Wilson was smart about it. He didn’t need to start voting for Obama or dropping the n-word to make his point. Instead, he just used his campaign information strategically. He omitted photos of himself on voter mailer and instead, sent out a flier featuring the faces of several happy black folks.

From Business Insider:

The mailers featured “smiling African-American faces — which he readily admits he just lifted off websites — and captioned with the words, ‘Please vote for our friend and neighbor Dave Wilson'” over 24-year incumbent Bruce Austin. He won in the heavily black district by just 26 votes.

“Every time a politician talks, he’s out there deceiving voters,” Wilson told the network.

He also ran a radio add that was narrated by two black women.

“Dave Wilson? Isn’t he the—” one woman says.

“Yes, Dave Wilson is the man who’s fighting for our neighborhoods,” the other says.

People often get on to me for “acting too white and not being myself”. But first, take a look at this picture circa 1999 and you’ll see I come by my whiteness honestly. Second, even if I didn’t spend years crafting and honing a someone to pretend to be, this story just goes to show that other people do it every day.  So what if someone takes on personas in order to reach a desired end? We all lie about who we are to some extent? Do you really want to go to the gym that much? Of course not, you just want a chance at a date in about 4 weeks. I want a better rate on my home loan, a lessened chance of getting diabetes and the ability to stop answering questions about my hair. So I Oreo it up. This guy wanted to help run a Community College, so he lied to his community. We’re totally twinsies.

I kinda want to send him a congratulations card for his good work because on one hand, I admire him. He managed to successfully hide from his own ethnicity. On the other hand, all of his new friends are RBP, so I’m not sure I want to give that guy my home address.

What do you think? Bad politics or fair game? What lies have you told to get what you want? Let us know in the comments!

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For Mor-eo! Follow The Oreo Experience on Twitter (@oreoexperience)

Diary of a Mad White Black Woman – Buyer’s Remorse

Dear Diary,

I finally caught up on this Barney’s kerfluffle. Apparently, the chain has hired a civil rights expert to investigate their policies and determine if they’re in the wrong. This all started a couple of weeks ago when a 19-year-old African-American man, Trayon Christian purchased a $349 Ferragamo belt. Outside the store, undercover police officers detained him because they got a tip that the card he used to by the belt was fraudulent. Christian was held in a cell for a couple of hours before being released sans charges.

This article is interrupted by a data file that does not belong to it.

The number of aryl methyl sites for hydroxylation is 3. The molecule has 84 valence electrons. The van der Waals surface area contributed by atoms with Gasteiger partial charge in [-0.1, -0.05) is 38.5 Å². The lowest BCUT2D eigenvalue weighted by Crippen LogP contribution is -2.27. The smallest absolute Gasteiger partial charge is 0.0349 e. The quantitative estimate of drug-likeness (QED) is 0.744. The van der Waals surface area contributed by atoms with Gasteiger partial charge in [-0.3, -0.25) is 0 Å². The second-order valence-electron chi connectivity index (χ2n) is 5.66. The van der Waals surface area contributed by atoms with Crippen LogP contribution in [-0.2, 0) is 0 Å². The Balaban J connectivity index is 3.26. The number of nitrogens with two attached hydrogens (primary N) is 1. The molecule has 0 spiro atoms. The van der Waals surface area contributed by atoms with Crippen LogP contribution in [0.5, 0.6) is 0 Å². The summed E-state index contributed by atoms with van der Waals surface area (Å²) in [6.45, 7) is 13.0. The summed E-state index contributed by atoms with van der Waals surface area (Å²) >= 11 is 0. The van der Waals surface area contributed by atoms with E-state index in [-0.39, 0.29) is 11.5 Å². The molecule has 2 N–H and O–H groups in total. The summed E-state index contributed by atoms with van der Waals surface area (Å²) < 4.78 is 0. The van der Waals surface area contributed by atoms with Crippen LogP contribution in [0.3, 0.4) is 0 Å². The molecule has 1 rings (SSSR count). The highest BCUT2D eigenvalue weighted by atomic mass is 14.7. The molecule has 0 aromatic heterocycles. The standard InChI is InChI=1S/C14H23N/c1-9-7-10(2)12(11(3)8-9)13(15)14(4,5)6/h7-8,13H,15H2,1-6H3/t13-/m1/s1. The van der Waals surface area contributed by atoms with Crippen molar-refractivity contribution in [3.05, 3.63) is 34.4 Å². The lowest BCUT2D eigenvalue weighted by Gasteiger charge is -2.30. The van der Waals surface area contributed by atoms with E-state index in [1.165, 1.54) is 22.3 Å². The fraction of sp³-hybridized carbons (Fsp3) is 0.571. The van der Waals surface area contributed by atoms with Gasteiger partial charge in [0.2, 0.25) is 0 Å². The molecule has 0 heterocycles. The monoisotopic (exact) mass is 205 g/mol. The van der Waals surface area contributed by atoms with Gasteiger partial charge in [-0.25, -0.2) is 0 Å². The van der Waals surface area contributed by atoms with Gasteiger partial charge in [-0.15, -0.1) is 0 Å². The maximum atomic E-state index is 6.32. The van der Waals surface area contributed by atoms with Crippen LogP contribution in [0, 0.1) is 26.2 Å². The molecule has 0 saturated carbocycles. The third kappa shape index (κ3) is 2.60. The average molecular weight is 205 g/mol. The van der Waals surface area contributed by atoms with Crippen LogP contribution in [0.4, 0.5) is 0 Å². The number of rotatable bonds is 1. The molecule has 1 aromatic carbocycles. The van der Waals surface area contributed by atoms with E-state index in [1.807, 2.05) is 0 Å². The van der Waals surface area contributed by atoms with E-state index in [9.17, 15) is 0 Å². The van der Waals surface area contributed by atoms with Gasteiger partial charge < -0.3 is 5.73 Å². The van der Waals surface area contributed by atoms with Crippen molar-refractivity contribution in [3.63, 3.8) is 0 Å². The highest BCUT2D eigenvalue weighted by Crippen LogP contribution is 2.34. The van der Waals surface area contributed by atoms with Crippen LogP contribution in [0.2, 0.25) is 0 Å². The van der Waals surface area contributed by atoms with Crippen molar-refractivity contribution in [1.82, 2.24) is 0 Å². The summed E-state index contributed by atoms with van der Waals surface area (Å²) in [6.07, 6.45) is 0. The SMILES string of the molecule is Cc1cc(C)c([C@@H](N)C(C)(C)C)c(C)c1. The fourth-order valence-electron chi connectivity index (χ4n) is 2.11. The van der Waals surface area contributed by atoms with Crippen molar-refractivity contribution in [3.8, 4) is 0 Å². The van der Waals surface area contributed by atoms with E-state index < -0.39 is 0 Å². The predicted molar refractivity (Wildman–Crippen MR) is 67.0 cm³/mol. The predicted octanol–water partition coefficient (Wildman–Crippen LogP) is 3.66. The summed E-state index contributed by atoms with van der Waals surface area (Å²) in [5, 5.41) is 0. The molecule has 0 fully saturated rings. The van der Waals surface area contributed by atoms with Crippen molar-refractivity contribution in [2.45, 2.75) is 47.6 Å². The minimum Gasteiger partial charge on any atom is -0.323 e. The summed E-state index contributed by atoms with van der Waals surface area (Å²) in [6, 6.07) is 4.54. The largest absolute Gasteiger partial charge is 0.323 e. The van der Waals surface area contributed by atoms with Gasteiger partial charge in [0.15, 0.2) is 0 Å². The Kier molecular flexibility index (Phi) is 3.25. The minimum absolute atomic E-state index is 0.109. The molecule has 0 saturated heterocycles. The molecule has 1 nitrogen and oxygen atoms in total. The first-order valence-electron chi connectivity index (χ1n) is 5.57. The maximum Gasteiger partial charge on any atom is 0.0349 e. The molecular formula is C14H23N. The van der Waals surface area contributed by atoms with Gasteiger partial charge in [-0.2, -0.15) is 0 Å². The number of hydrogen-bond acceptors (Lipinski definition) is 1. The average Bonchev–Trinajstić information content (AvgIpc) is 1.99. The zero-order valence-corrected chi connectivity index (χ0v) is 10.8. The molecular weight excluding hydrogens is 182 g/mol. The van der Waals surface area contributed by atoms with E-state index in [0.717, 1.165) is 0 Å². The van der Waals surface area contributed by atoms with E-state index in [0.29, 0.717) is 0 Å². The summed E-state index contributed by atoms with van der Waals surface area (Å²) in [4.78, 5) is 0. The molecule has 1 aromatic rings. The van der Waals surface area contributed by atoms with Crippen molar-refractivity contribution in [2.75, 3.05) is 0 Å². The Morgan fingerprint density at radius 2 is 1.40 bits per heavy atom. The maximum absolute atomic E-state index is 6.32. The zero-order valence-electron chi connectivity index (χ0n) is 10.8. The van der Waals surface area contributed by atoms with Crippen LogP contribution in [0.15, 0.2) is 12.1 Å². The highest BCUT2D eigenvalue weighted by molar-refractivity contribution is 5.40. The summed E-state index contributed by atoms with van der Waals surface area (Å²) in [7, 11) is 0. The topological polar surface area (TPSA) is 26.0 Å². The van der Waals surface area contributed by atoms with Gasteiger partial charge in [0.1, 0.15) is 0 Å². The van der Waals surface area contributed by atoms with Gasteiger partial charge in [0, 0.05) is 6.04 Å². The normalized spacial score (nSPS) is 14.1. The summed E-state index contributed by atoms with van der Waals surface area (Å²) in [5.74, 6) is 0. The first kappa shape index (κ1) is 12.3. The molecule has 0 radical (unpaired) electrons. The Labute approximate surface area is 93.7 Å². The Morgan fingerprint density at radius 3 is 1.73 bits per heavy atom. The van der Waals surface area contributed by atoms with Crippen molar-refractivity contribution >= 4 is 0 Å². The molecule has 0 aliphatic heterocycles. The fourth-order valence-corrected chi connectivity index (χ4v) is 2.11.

Shortly after that, a 21-year-old black woman, Kayla Phillips told the press that she experienced a similar incident when she bought a $2,500 Celine handbag. Her temporary debit card didn’t have a name on it; and though the sale went through, police surrounded Phillips after she left the store.

After reading about both of these stories, I was, natch, horrified and embarrassed.

These folks were so close to being model Oreos, then ruined it by making the wrong purchases. I blame myself for not being more vigilant.

Sure, going into a Barney’s with intent to buy is a great first step, but you’ve got to follow it through by picking up the right items.

This is the belt that Christian tried to buy.

And try not to buy something so black. That's just doubling down on a negative.

And try not to buy something so black. That’s just doubling down on a negative.

It’s reversible. Nothing says “not quite up to snuff” like being reversible. He might as well been picking through a bin of hypercolor shirts. Next time, try a Paul Smith contrast-stitch belt and add a pocket square. Trust me, including a $200 16-inch quadrilateral of pashmina to any purchase will throw everyone off the scent.

Second: A handbag? A whole handbag? When you’re black and you’re buying something that big, it looks like you’re just trying to find a place to hide your pressing comb and welfare baby. Instead, get a clutch. An Edie Parker, a Tila March – the smaller the better. If all you can fit inside is one credit card, that’s fine. Just make sure it has your appropriately hyphenated name on it.

We don’t go to Barney’s for function. We go to Barney’s to make a point. I hope that these points are more strongly made in future.

They should take heart though. Sometimes, even the brightest Oreos make the simple mistakes.

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For Mor-eo Oreo: Follow The Oreo Experience on Twitter (@oreoexperience)